The misinformed marketer may think of inbound marketing as only being effective at filling the top of the funnel. The reality, however, is that inbound marketing can help with all areas of the marketing funnel, including the very bottom.
According to our 2014 inbound ROI study, 69% of HubSpot customers saw an increase in sales revenue after implementing our inbound software. And 74% of these customers experienced this revenue increase within 7 months.
Clearly, inbound marketing is about more than mastering the top of the funnel. And it's about more than writing blog posts and setting up landing pages and generating leads. To be an effective inbound marketer, you also need to be able to nurture those leads and help your sales team close them into customers, too.
Below, I've highlighted some common misconceptions that people have about the "Close" phase of the inbound methodology. More specifically, I'll attempt to debunk inbound marketing myths as they pertain to the various channels and tactics marketers can use to help close leads into customers.
Email is dead. Or it’s dying. Or it’s very sick. [BUSTED]
These "[Fill-in-the-Marketing-Tactic] Is Dead" headlines make the rounds every so often. And they usually don't end up holding any water.
This is definitely the case with the "email is dead" argument.
For starters, email is still an incredibly popular medium amongst marketers (see the below chart). But perhaps more importantly, email still works. It still brings in business. According to a 2013 study from the Direct Marketing Association, 66% of consumers have made an online purchase as a result of a marketing email.
Marketing automation is impossible to master. [BUSTED]
Where there's a will, there's a way.
So here's some motivation: According to Gartner Research, businesses that use marketing automation see a 10% (or more) increase in revenue within 6 to 9 months of implementing it.
But motivation alone won't help you master marketing automation. With the right plan and software in place, you can easily build automated lead nurturing campaigns that are based around your buyer personas and goals.
Marketing automation is only for email. [BUSTED]
While we often associate marketing automation with email, the reality is that you can apply automation to many different marketing activities.
With HubSpot's marketing automation tool, for example, in addition to automating lead nurturing emails, you can automate sending internal notifications, scoring leads, and even personalizing the content on your website's pages for different viewers. You can also use marketing automation on social by creating targeted lists of important contacts to monitor on social media and setting up email alerts for when one of those contacts mentions you (or a specified keyword) on Twitter.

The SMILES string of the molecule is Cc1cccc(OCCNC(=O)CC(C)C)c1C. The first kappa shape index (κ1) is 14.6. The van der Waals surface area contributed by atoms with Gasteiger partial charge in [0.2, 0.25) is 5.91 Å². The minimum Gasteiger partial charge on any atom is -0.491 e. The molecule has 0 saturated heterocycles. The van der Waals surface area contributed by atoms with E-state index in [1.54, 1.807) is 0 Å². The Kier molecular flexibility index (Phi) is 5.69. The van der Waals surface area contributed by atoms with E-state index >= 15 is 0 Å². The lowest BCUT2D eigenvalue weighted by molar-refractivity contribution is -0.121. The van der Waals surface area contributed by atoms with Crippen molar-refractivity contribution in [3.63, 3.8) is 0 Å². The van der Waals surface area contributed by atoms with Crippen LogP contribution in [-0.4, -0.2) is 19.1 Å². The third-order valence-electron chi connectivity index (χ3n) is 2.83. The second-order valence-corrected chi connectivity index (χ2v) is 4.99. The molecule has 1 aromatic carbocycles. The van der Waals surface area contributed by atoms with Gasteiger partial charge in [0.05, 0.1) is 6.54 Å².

But in terms of effectiveness, using dynamic or "smart" content to personalize email -- as well as landing pages, homepages, and blog CTAs -- is clearly a good move (provided you're not being creepy, of course). For example, according to our Science of Email Marketing Report, including the first names of recipients in marketing emails increased clickthrough rates from 5.8% to 7%.
It’s impossible to know when leads are ready to become customers. [BUSTED]
Understanding who's ready to buy -- and when -- requires incredible attention to detail. But it can be done!
For example, if you knew that a week ago a lead downloaded your new product guide, and that two days ago that same lead was checking out your pricing page, and that yesterday, at 11:27 a.m., that same lead opened that nurturing email you sent them, you could make a convincing argument that a purchase decision was near.
Of course, to get these types of insights, you need a tool that integrates with your contacts database, website, and email client, and can send real-time notifications to you based on the actions you want to monitor. Good news! We have one of those (and it's free).